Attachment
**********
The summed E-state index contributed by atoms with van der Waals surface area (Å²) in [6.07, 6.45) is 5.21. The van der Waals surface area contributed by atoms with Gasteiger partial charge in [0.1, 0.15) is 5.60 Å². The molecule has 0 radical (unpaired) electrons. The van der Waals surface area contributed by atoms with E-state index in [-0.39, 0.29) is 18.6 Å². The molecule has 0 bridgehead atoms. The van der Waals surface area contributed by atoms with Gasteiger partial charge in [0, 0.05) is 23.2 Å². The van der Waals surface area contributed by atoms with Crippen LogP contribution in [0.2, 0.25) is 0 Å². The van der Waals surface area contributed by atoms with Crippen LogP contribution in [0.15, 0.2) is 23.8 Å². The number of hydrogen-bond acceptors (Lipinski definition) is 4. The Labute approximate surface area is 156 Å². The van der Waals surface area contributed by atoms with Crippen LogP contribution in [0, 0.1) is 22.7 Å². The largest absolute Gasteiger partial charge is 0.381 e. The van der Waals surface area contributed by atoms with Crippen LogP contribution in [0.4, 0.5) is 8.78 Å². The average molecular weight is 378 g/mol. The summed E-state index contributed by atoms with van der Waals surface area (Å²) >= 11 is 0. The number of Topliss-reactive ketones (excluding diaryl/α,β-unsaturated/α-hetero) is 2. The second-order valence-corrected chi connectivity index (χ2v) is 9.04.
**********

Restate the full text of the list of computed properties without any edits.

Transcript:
The summed E-state index contributed by atoms with van der Waals surface area (Å²) in [6.07, 6.45) is 5.21. The van der Waals surface area contributed by atoms with Gasteiger partial charge in [0.1, 0.15) is 5.60 Å². The molecule has 0 radical (unpaired) electrons. The van der Waals surface area contributed by atoms with E-state index in [-0.39, 0.29) is 18.6 Å². The molecule has 0 bridgehead atoms. The van der Waals surface area contributed by atoms with Gasteiger partial charge in [0, 0.05) is 23.2 Å². The van der Waals surface area contributed by atoms with Crippen LogP contribution in [0.2, 0.25) is 0 Å². The van der Waals surface area contributed by atoms with Crippen LogP contribution in [0.15, 0.2) is 23.8 Å². The number of hydrogen-bond acceptors (Lipinski definition) is 4. The Labute approximate surface area is 156 Å². The van der Waals surface area contributed by atoms with Crippen LogP contribution in [0, 0.1) is 22.7 Å². The largest absolute Gasteiger partial charge is 0.381 e. The van der Waals surface area contributed by atoms with Crippen LogP contribution in [0.4, 0.5) is 8.78 Å². The average molecular weight is 378 g/mol. The summed E-state index contributed by atoms with van der Waals surface area (Å²) >= 11 is 0. The number of Topliss-reactive ketones (excluding diaryl/α,β-unsaturated/α-hetero) is 2. The second-order valence-corrected chi connectivity index (χ2v) is 9.04.